Topic: aging oolong

Hello there...


on the different pages about tea-knowledge and online shops, "aged oolongs" have a special position, concerning the quality and tast that develops during a long term aging process. So I asked myself about storing oolongs by myself.
To get sure, not to do the worst mistakes, I want to ask you about the basics of a right storage.

Sometimes I heard that moisture and oxygen are bad for any kind of oolong, so you have to roast the stored oolong every year (or two...). In this case, I was wondering, that just high-fired and/or strong oxidized oolongs were able to age well. Especially I´m thinking about to store an oolong called "fancy oolong old style", which I like very much. Does anybody know something about this tea and it´s special treatment??

For myself, I just started to develop some tea knowledge. So I´m very thankful for any information.


Best wiches,


tropheus

Re: aging oolong

Since it's a very generic name, I don't think anyone will be able to tell you much. If you post some pictures of the brewed tea leaves and the dry leaf, that might help a little. Assuming it's a heavily roasted and somewhat oxidized tea, you should be able to age it for quite a while without re-roasting.

As long as the tea isn't starting to develop sour tastes, and as long as the storage environment is pretty dry, I don't think you have to re-roast it too often. And even when you do, it can be just something very mild to get the moisture out (like heating in a rice cooker on "keep warm"). One other trick I've heard to tell how moist the leaves are is to see how easily they crumble in your fingers. If they're very dry, they should crumble easily.

It also depends on your taste. Personally, I like the taste of oolongs which have been aged without much / any re-roasting.

Re: aging oolong

I don't know much about the tea you describe.  I also have never aged oolong, and have only aged Pu-erh for a few years, so I'm really a complete novice and most of what I would have to offer is from reading others' experiences.

But my impression is that you want to start with a stronger-tasting tea as the flavor will mellow with age.  I have tasted a fair amount of Pu-erh of different ages, a lot of non-aged oolong, and a few aged oolongs, and I definitely have a sense of how the flavor in general changes.  Think of sheng Pu-erh; some of it can be so strong before being aged that many people find it unpleasant.  It then becomes gentler over time.  It also acquires new characteristics which often have a more earthy quality.  Compared to Pu-erh, however, I've found that aged oolong has less of the original oolong aromas, and more of newer aromas it has acquired.  But I haven't sampled enough to know if it's really a trend or just a function of the particular teas I tried.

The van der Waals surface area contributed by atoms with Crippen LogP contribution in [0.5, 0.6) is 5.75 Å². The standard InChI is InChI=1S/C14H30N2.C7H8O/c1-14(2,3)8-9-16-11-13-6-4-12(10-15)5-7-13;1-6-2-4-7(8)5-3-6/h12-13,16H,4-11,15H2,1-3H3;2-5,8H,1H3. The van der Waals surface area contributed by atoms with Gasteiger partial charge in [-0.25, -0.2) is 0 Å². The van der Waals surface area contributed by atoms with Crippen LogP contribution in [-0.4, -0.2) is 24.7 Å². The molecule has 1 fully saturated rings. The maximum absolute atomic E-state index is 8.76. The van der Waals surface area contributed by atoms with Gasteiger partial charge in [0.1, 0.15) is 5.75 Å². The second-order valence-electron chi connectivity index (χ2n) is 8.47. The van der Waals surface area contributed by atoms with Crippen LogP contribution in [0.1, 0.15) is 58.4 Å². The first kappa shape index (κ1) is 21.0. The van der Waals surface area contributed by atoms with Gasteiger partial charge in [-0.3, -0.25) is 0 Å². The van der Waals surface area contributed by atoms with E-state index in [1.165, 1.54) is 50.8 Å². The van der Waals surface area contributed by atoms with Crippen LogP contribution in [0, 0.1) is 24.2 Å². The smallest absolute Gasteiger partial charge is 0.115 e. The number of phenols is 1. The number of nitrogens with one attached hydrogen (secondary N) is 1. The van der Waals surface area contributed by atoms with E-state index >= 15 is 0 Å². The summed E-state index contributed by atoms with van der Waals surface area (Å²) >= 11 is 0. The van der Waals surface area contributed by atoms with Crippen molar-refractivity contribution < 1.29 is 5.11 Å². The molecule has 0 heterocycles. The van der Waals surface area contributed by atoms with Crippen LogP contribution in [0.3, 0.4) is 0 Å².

For aging teas you don't want to use an airtight container like you would for green or black teas.  An unglazed ceramic container is probably porous enough.  I've also seen the recommendation, if you use a glazed or non-porous container, to place the tea in it loosely and leave the top open, covering it with a cloth.

You can take two possible routes: aging the tea in as neutral an environment as possible, or aging it in an area where it is exposed to some sort of aromas that you think will impact it in a positive way.


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Re: aging oolong

But my impression is that you want to start with a stronger-tasting tea as the flavor will mellow with age.

I think there's some truth to that. But one big plus of aging more delicate tasting (or at least less roasted and / or oxidized) oolongs is that they tend to change more and in more noticeable ways.

For aging teas you don't want to use an airtight container like you would for green or black teas.  An unglazed ceramic container is probably porous enough.  I've also seen the recommendation, if you use a glazed or non-porous container, to place the tea in it loosely and leave the top open, covering it with a cloth.

I think many people would disagree with you w/r/t airtight containers, but I think it really depends on the specific tea, your climate, whether you're planning to re-roast the tea or not, and what kind of result you're trying to get (i.e., whether or not you like sour, musty, and / or "medicinal" tastes).

I have heard of people doing half and half (at least for Fenghuang dancong), aging the tea in unglazed pots that aren't sealed that tightly for 5-6 years, then sealing them for more storage.